Florida family law refers to a shared child custody plan as timesharing. Timesharing is a visitation where one parent is awarded physical custody of a child while the other parent is awarded generous visitation. Florida family law courts prefer a shared custody arrangement that gives both parents a chance to spend time with the child.
Every parent in Florida needs to be informed about Family Law regarding timesharing. Inaugurating child timesharing arrangements in a divorce or any other form of separation is always a difficult challenge that parents face. The court that decides on these procedures makes a decision based on the interests of the child.
Recently, the Florida legislature introduced laws abolishing the concept of primary and secondary child custody as well as timesharing and visitation. These changes were brought because of the recent Florida’s court system in the custody litigation over which a parent is considered as the main caregiver or child custodian.
The Florida Family Law on Timesharing has the best interests of the child, and it’s the duty of the court to establish timesharing based on these interests. To consider the welfare of a child, the court needs to evaluate the following factors.
Every parent needs to be willing to support and encourage a relationship between the other parent and the child, to be reasonable in the case of any changes and to honor time sharing schedule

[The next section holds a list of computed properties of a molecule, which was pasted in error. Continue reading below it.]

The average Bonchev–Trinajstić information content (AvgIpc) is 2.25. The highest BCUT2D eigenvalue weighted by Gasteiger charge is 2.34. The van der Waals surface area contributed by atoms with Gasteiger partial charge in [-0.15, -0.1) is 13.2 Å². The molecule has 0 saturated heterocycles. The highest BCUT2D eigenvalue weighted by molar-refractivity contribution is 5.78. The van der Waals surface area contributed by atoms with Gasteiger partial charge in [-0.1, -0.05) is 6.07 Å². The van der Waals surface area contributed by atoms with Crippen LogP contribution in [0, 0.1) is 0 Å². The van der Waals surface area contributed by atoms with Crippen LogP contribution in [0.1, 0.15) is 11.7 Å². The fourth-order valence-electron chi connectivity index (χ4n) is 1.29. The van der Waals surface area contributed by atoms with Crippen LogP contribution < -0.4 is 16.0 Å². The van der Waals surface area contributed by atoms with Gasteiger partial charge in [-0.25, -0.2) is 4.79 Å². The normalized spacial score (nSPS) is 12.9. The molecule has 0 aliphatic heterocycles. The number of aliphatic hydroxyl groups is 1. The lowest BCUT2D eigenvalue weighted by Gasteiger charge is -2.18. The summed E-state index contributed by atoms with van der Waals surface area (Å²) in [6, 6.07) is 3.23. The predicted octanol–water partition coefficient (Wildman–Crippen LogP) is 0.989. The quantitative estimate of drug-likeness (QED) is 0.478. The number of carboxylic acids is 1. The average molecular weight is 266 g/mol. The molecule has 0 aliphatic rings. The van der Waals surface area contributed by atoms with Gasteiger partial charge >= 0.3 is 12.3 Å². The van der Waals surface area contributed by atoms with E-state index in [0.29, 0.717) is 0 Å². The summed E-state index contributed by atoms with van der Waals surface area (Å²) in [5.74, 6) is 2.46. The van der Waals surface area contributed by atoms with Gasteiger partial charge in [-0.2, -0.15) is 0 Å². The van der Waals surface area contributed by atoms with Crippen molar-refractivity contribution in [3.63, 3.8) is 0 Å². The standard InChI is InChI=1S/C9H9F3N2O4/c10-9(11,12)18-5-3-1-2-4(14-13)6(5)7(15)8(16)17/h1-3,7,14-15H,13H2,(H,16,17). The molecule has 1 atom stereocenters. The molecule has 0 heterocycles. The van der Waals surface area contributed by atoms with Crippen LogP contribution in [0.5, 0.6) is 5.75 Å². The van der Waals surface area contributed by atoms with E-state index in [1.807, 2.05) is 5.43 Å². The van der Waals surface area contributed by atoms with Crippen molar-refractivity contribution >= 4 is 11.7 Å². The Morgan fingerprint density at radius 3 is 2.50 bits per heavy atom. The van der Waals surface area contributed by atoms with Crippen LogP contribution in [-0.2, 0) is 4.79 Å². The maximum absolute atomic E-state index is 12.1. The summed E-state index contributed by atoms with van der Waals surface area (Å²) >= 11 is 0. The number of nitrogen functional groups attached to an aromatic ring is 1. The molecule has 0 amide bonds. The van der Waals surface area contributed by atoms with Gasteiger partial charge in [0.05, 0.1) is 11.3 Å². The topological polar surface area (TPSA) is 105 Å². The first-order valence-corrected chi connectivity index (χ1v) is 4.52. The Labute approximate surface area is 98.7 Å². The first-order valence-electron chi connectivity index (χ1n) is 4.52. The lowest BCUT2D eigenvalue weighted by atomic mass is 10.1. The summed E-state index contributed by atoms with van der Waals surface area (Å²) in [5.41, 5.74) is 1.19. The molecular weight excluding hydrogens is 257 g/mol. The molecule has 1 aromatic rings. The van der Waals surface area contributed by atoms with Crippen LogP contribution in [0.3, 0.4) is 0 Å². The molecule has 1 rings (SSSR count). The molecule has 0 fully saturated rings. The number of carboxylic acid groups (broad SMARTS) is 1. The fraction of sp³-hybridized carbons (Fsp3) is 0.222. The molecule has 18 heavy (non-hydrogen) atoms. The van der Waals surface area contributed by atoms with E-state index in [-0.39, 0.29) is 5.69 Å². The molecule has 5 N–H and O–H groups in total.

Every parent needs to respond to a child’s needs as opposed to their own needs.
The court must consider the emotional, physical and mental health of the parents.
The safety of the child’s home environment
The court needs to check any case of sexual violence, child abandonment, child neglect, child abuse and domestic violence.
A court should respect the child wishes if they are of age, intelligence and understanding.
A parent should be able to be involved in the child’s school and other activities.
The duration a child has lived in a stable and pleasing environment
The geographic viability of the plan
The moral values and fitness of both parents
The parents task history performed by each parent and their division of property.
The length to which parenting responsibilities are undertaken by third parties
Find out if there were any cases of substance abuse by both parents
The capacity of each parent to guard the child from ongoing litigation by not discussing with the child, not sharing documents and electronic media about the ongoing procedure
The development of stages and needs of the child of each parent to meet the child’s development needs.
The court needs to demonstrate capacity and disposition of a parent to make a rightful decision considering the needs of a child as opposed to the needs and desires of a parent.
The Florida family law indicates that it is in the best interest of families for every child to have equal time with both of their parents. A mother is generally deemed as the primary child custodian in many child custody proceedings in past years, especially for children under five years. A legislature always considers different critical factors to ensure that a child’s best interest remain focused of the family law proceedings and not on the parent’s personal agendas.